When it comes to window and door warranties, most buyers...

April 9, 2008

The Talk, Page 2...

Survey Results for 04/09/2008:

When it comes to window and door warranties, most buyers...

...are interested in warranty information, but it is not a purchase driver.





...refuse to buy without a satisfactory warranty.





...don't really care about warranty language.





Christina Lewellen,
senior editor of Window & Door

Well, color me surprised. For all the fussin’ about warranties in this industry, they might not even be a purchase driver among customers. Last week, I referred to a blog about Best Buy and its practice of pushing extended warranties for electronics. The problem, this blogger points out, is that some of these upgrade warranties don’t really have a lot of meat on the bone. I’m pretty lukewarm about warranties in general, so I asked what you thought—do window and door buyers even care about the warranty language that accompanies their fenestration purchases?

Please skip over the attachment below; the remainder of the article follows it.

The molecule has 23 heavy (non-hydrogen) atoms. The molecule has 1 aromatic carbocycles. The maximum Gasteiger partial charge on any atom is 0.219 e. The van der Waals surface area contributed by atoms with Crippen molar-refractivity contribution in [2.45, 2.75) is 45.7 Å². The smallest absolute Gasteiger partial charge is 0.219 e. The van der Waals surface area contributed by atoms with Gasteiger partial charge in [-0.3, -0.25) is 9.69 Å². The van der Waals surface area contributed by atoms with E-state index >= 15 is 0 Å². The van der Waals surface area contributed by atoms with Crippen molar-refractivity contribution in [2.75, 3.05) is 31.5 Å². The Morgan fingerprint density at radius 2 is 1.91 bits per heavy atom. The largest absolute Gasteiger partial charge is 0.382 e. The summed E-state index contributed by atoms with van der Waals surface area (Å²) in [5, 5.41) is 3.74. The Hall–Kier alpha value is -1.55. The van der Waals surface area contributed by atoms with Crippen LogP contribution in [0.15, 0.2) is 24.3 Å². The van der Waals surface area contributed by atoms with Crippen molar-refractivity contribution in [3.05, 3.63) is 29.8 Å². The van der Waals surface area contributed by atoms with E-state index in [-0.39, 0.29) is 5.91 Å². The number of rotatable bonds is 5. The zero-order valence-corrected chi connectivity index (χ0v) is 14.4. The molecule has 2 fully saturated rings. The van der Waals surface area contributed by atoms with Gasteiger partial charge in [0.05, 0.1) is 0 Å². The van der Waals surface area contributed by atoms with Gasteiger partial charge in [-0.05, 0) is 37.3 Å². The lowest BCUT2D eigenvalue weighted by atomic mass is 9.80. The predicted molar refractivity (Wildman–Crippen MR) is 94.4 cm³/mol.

Our readers seem a little lukewarm too. The biggest chunk of respondents, 58 percent, contends that buyers are interested in warranties but say warranties don’t really drive purchase decisions. Another 6 percent say buyers don’t care about warranties. This is interesting information for manufacturers and dealers who hang their hat of differentiation on offering a “better” warranty than the competition—this message may not be resonating with your customers.

Still, 36 percent of readers say warranties are important, as many customers may refuse to make a window and door investment without the insurance policy of sorts. One retailer argues that a good warranty allows the dealer to be more comfortable backing the product and often results in a perception among buyers of higher quality. “… [T]he point to keep in mind is that the better the warranty, the likelihood is that the manufacture is making a better product,” he writes.

An architect reader says he’s not a believer. He says he’s not overly impressed with the warranties available for most window and door products and wonders if some type of standardization process with minimum requirements for written warranties would offer better protection to buyers. “Buyer, specifier and owner beware—your warranties are worthless when something goes wrong,” he says, “which is exactly the way the manufacturer wants it.”

Email me if you’d like to contribute your thoughts to this conversation.

Email Christina Lewellen at clewellen@glass.org.


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